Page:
by Richelle Kimble
Fresh air is breezing its way through windows, the sun is warming the kitchen and shining in the living room, and the scent of renewal is ever-present. It’s spring, and everything appears open, fresh and full of life. You hum through the hallway, making way to the bedroom closet to change clothes for a porch cocktail before dinner. You grab the knob, twist the handle, and peer into the darkness; everything is spring-ready except for your overflowing, unorganized and hysterical closet.
It’s time to organize!
Fortunately, sorting through the mess winter hibernation created and items hoarded year after year doesn’t have to be a solo job. Professional organizer Judy Warmington, co-founder of The Organizing Specialists along with Treva Berendes, began offering hands-on organizing in 1993. Since, The Organizing Specialists grew to a network of over 400 organizers in 31 states, all who are willing and ready to help raid your closet for springtime fortification.
Warmington kindly shared a heap of her closet-cleaning secrets so you can get started on your own. If it appears to be unproductive in that nothing is getting tossed and organizing isn’t improving, she suggests contacting one of her professionals to aid the process. It’s time to liven even the darkest corners of the home so you feel brightened and encouraged by your surroundings.
Why the closet?
You see this space every day. According to Warmington, it’s one of the most popular organizing requests her business receives. Why? Because we have a lot of them! Additionally, the closet is a fitting location for items to pile up due to neglect, attachment, and the simple fact that it is relatively unseen. Clothes, shoes, memorabilia, games and other objects are often stored, and those that were accidentally shoved to the back tend to remain unnoticed. It’s a vicious cycle that needs to be broken with tidiness.
“The biggest problem with closets? There is too much stuff,” Warmington said. “There are frequently too many items there, so we have to purge!”
Purging is critical to eliminating clutter and making a closet more accessible. Warmington suggests:
Be aware of the 20/80 rule. We put on 20 percent of our clothes 80 percent of the time. This means plenty can be removed.
Recognize when you’re suffering from the “someday syndrome.” If you haven’t worn it in the past year, toss it.
Utilize the hanger-turning trick. Turn the hanger of or create a new pile with each clothing item as you wear it. At the end of a season, view your wearing patterns. This will help you sort through the “someday” thoughts.
Rid items that don’t belong. If it’s a bedroom closet, keep only personal items and clothing in it. Put the kids’ toys in the toy closet, and the magazines in the recycling bin.
Sort items with four separate bags or boxes with the following labels: give away or sell, put away, throw away and store. While sorting, relocate the item if it doesn’t belong in the closet.
Keep a box under the bed or nearby for future castoffs. When filled, donate it or sell it.
Use plastic hangers. They separate better than cheap wire and will remain untangled (for the most part).
Designate a hanger color to each person in the household for easy identification.
Store items elsewhere seasonally if possible. Every new season as you’re replacing the clothes in your closet with new season items, sort through those things being removed and added to the space.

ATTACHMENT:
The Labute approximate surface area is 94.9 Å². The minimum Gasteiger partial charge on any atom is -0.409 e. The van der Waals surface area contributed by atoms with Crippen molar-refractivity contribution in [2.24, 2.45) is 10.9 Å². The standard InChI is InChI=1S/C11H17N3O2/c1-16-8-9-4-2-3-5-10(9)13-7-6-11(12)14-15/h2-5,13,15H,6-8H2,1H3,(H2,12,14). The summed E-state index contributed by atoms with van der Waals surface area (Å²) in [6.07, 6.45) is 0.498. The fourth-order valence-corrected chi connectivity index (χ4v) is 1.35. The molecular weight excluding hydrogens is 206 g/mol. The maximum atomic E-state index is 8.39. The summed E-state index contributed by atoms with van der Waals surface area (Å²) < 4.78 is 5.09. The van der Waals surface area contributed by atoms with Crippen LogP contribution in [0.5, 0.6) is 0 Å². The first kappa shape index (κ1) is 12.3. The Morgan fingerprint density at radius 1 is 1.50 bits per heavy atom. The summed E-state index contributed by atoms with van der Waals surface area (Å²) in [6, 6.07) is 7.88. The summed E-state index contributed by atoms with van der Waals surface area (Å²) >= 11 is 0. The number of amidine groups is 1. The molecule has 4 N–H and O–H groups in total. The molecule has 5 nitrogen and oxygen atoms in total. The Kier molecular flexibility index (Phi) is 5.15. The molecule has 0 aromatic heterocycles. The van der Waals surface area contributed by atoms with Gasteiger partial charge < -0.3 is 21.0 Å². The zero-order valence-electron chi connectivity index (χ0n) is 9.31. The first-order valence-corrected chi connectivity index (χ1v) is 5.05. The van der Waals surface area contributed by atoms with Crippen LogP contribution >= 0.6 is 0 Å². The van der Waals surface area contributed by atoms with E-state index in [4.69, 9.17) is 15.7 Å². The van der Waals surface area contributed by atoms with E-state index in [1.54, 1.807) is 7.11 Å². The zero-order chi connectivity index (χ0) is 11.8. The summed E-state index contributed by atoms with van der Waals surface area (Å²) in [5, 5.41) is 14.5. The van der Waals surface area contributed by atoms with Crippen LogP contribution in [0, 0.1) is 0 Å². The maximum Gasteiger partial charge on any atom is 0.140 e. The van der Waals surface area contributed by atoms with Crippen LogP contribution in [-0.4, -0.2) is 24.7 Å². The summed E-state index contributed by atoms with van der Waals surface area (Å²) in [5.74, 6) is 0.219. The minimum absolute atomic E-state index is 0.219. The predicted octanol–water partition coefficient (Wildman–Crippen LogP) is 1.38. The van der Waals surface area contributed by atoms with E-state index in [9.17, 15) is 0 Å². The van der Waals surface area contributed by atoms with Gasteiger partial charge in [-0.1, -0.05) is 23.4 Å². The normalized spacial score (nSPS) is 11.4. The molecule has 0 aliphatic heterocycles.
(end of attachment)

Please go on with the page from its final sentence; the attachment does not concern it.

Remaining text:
The biggest problem Warmington witnesses with clients is attachment. When an item brings back memories, has sentimental value or simply has been a part of your repertoire for extended time, it becomes difficult to separate from it. Warmington suggests getting in tune with the purging process by eliminating distractions and really connecting with the items as you sort. “Get in touch with what you’re feeling, and if it gives a negative vibe, get rid of it! It’s telling you something,” she said. If there are items you’re unsure about, place it in a separate box for a trial run. If it goes unmissed for weeks, then it may be time to separate with it.
Initiate Long-Term Organization
Closet spaces and shapes range dramatically, and often aren’t being used optimally. Warmington also suggests consulting a closet company, or a few, for multiple ideas. “It’s amazing how different companies will arrange the same space. Some are better than others, so get bids, estimates and designs from several companies,” she said.
If you’re uninterested in consulting a professional closet designer or builder, the following are basic ideas courtesy of Warmington:
• If the closet has a lot of vertical space and is relatively narrow, expand shelving up and keep a stool nearby.
• Utilize wall space. Hang belts or jewelry with knobs or nails for flat, undisruptive storage.
• Maximize floor space by placing shelving, cubbies, baskets or bins under clothing racks.
• Hang shoes on the inside of a door to create more floor space or available shelving.
As you’re going through this process, remember how freeing it will feel to remove clutter and unnecessary items from your life. Sometimes it’s a removed weight you didn’t even know existed! To learn more about The Organizing Specialists or to find an organizer near you, TheOrganizingSpecalists.com.
When she’s not editing for WLM, Richelle enjoys exploring, traveling, writing, reading, cooking, learning and playing. Follow her for adventure inspiration: @thekleerlife